It was something straight out of science fiction.
On May 2, the residents and patients at Long Island State Veterans Home on the Stony Brook University campus put on stubby virtual reality goggles and headphones. After just a few seconds, they were transported to another place entirely.
Vietnam veteran Al Anderson moved his head from side to side, up and down. He was no longer on Long Island but in Mozambique, Africa. To the left was a baby hippo and to the right grass plains of golden brown. One of the home’s recreational therapists spun Anderson around in his wheelchair, and then the VR changed, and he was suddenly in a suburban backyard where hummingbirds were feeding from a trough hanging above his head.
“It puts you right there, and if I had this available to me when I started to have some problems with [post-traumatic stress disorder], it would put me out of where I am to another place,” Anderson said. “If I woke up in the middle of the night, and I had this available to me, I could put it on and probably fall right back asleep without having a problem.”
Residents and patients of the veterans home were able to try one of the new 10 MyndVR devices now part of the home’s recreational therapy tools. MyndVR is a company based out of Dallas, Texas, that tries to provide VR technology to the elderly in retirement communities and home health care services. Directors at the home hope this will become a part of regular therapy.
“It’s not just a video game, it’s actually very therapeutic,” said Michelle Cheslak, the director of therapeutic recreation. “It stimulates their cognitive ability to recall a memory. Maybe it unlocks a memory of Paris, maybe a honeymoon that they’re now reliving. Think about it. They’re probably not going to be able to go to Paris ever again, now they can travel wherever they want, right from their seat.”
“It stimulates their cognitive ability to recall a memory. Maybe it unlocks a memory of Paris, maybe a honeymoon that they’re now reliving.”
— Michelle Cheslak
The VR headset allows those who wear it to experience full sensual awareness as the headset tracks head movement and changes audio direction based on where the person is facing.
Deputy Executive Director of the Long Island State Veterans Home Jonathan Spier said that the veterans home is the first in the country to use VR for therapy.
“My goal is to really try to use this with my veterans who suffer from depression, anxiety and PTSD,” Spier said. “Some [residents] are just too physically disabled to go out into the community, so this is some technology to let that veteran go anywhere in the world.”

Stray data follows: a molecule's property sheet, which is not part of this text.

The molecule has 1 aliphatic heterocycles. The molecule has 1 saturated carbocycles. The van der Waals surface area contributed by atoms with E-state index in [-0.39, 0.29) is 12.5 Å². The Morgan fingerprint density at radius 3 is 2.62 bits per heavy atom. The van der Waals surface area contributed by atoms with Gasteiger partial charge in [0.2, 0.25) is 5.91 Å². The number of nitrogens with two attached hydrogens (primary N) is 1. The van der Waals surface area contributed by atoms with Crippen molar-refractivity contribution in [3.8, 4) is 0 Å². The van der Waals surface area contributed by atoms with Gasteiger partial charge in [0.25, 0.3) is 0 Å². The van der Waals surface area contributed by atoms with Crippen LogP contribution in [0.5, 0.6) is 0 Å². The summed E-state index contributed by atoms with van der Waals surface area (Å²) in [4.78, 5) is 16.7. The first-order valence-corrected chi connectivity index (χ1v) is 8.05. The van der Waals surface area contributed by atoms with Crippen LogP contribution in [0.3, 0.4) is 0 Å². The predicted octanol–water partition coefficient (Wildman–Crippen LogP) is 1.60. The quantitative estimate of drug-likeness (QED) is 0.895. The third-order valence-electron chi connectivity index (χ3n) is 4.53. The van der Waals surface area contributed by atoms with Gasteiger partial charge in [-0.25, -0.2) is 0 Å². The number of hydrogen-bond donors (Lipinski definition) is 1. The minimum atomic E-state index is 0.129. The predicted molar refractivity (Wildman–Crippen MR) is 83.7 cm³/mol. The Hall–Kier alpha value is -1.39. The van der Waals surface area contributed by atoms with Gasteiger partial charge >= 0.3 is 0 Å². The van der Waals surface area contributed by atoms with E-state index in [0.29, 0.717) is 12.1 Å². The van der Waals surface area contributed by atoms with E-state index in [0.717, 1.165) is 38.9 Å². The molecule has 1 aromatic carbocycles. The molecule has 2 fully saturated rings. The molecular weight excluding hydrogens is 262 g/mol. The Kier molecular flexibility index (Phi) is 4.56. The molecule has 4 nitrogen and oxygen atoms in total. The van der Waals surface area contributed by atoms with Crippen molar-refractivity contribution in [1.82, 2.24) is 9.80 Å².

The money for the VR headsets was provided through a grant from the non-profit Bowlers to Veterans Link, an organization made up of bowlers and bowling alley owners who raise money for veteran causes.
“For the people who do the work, and try and heal the veterans, [local veteran centers] are the most appreciative of the value from that,” said John Laspina, the chair of the BVL board of directors and president of Maple Family Centers.
Some of the different VR experiences include NASCAR racing, a tour through Paris, taking off in a fighter jet and swimming with dolphins among several others. Though the devices are not physically intensive, Spier said people with epilepsy or other seizure disorders will not be able to use the devices.
“Some [residents] are just too physically disabled to go out into the community, so this is some technology to let that veteran go anywhere in the world.”
— Jonathan Spier
“It’s like I’m there, either taking off and landing,” said Vietnam veteran and adult day health care patient James Saladino about the fighter jet experience.
Veteran Ronald Kelson served in England from 1954 to 1956. He never got to visit Paris, but with virtual reality, he was able to get a small tour.
“I saw all of London, but I didn’t get to see all of Europe,” Kelson said. “You feel like you’re part of it.”
Executive Director Fred Sganga said he wants technology like this to help remove the stigma that nursing homes are depressing, monotonous places.
“We’re thrilled to be cutting edge,” Sganga said. “A nursing home should not be a boring place. I have an obligation to provide my residents with an outstanding quality of life. We like to say our residents have better social lives than we do.”
Cheslak said that as younger veterans arrive at the veterans home, there is a growing desire and need for more technologically-based therapy.
“We’re getting more younger veterans coming in who are computer savvy,” Cheslak said. “They have iPhones and iPads, and they’re looking for that new technology, for that action. People in their 60s and 70s want to go scuba diving again, they want a thrill.”